·           Lisa Chalidze recounted administering tests to college freshmen where they either watch a Youtube video (typically 1-2 minutes) of, for example, a police shooting, or a controversial protest, or read parts of a court opinion, then take the factual scenario apart almost moment by moment to analyze with reference to the relevant Amendment (Fourth, First, etc.). She can now freeze a video at any point and ask the class: "What amendment are we talking about here?" and they shout out the answer: “Fourth!” or whatever as the case may be.
      Lisa reiterates that she asks each student to write their name in the Constitution and emphasizes: this is "your Constitution", both literally and figuratively. She has distributed 45 copies over the last few months to undergraduates, as well as another 40 or so to students at Rutland High School where she was assisting with a mock trial held at the US District Court in Rutland.

·          Will Baker met with about 18 fifth and sixth graders at Doty Memorial School in Worcester, and handed out Constitutions.  They had a fun and interesting discussion focused more on the bill of rights than the Articles or three branches, which is pretty complex for the age group.

·             Mark Sciarrotta and Jennifer Emens-Butler spoke both to the Orchard Valley Waldorf School 8th graders and the Whitcomb High School 9th graders with a discussion focused on the Amendments and the Judicial branch after the Constitution basics were discussed.  At OVWS, there was a lengthy discussion of T-Shirt cases and the First Amendment regarding dress codes.  The WHS students demonstrated some profound misunderstanding of constitutional protections, so the discussion focused on the First, Second and Fourth Amendments after sharing some basic information regarding laws and the three branches of government generally.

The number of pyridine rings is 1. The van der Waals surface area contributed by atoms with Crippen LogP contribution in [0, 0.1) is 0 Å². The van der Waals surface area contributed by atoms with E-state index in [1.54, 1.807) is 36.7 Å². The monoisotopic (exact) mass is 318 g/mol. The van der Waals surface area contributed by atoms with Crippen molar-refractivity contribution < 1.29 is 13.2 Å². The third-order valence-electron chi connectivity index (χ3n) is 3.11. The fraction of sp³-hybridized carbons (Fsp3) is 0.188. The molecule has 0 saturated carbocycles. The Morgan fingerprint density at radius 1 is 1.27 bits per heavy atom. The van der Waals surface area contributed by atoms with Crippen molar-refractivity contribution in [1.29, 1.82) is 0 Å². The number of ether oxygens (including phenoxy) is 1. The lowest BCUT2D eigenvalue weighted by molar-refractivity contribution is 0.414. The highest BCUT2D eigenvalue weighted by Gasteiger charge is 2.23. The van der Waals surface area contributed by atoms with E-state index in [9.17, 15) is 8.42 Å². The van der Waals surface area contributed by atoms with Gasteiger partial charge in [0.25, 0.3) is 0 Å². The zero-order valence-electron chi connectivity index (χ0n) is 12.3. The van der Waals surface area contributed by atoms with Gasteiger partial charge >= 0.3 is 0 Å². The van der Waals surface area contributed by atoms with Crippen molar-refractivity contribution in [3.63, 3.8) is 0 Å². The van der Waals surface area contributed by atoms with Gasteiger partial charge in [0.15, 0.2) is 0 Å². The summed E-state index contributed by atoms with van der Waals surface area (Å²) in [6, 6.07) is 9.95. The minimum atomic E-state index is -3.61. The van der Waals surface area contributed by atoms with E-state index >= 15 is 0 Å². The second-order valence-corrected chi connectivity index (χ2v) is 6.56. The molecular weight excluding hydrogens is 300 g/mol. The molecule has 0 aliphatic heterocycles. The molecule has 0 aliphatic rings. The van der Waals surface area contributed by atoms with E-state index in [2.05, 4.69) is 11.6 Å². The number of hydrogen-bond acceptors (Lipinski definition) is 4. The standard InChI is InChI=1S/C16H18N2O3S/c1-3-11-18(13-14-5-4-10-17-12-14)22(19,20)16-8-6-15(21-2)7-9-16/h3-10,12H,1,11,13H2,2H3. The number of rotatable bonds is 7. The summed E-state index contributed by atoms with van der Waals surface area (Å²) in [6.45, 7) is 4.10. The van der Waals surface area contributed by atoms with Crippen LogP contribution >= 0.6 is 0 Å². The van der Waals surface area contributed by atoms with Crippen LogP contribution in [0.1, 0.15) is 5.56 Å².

·            Teri Corsones presented to three Social Studies and U.S. History classes at Rutland High School, using a map of the original 13 Colonies (Vermont being noticeably absent!), a map of Vermont to show the importance of the Green Mountain Boys, especially regarding Fort Ticonderoga, Hubbardton and Bennington. She also passed around volumes of Vermont Statutes Annotated to give examples of what the legislative branch does, and volumes of Vermont Reports to show what the judicial branch does. Lastly, she quizzed the students from the U.S. Naturalization Test, to see what of the many questions about the Constitution in that test they could answer after the presentation.

Constitution Day/Week/Month/Year/Decade… will continue as pocket Constitution recipients, Jaime Heins, Meghan Purvee, Timothy Eustace and Emily Wetherell, among others, prepare for their scheduled presentations.  With heightened media coverage over the election season on Constitutional topics such as not convening a hearing for Merrick Garland, the wisdom or usefulness of the electoral college design and the proper distinction between what can be accomplished through executive versus legislative powers, there is no better time to help fulfill our duty to uphold the Constitution by sharing its wisdom! 

Contact the VBA today to pick up some pocket constitutions for distribution and please volunteer to discuss the role of the Constitution in our society in a school or service club near you!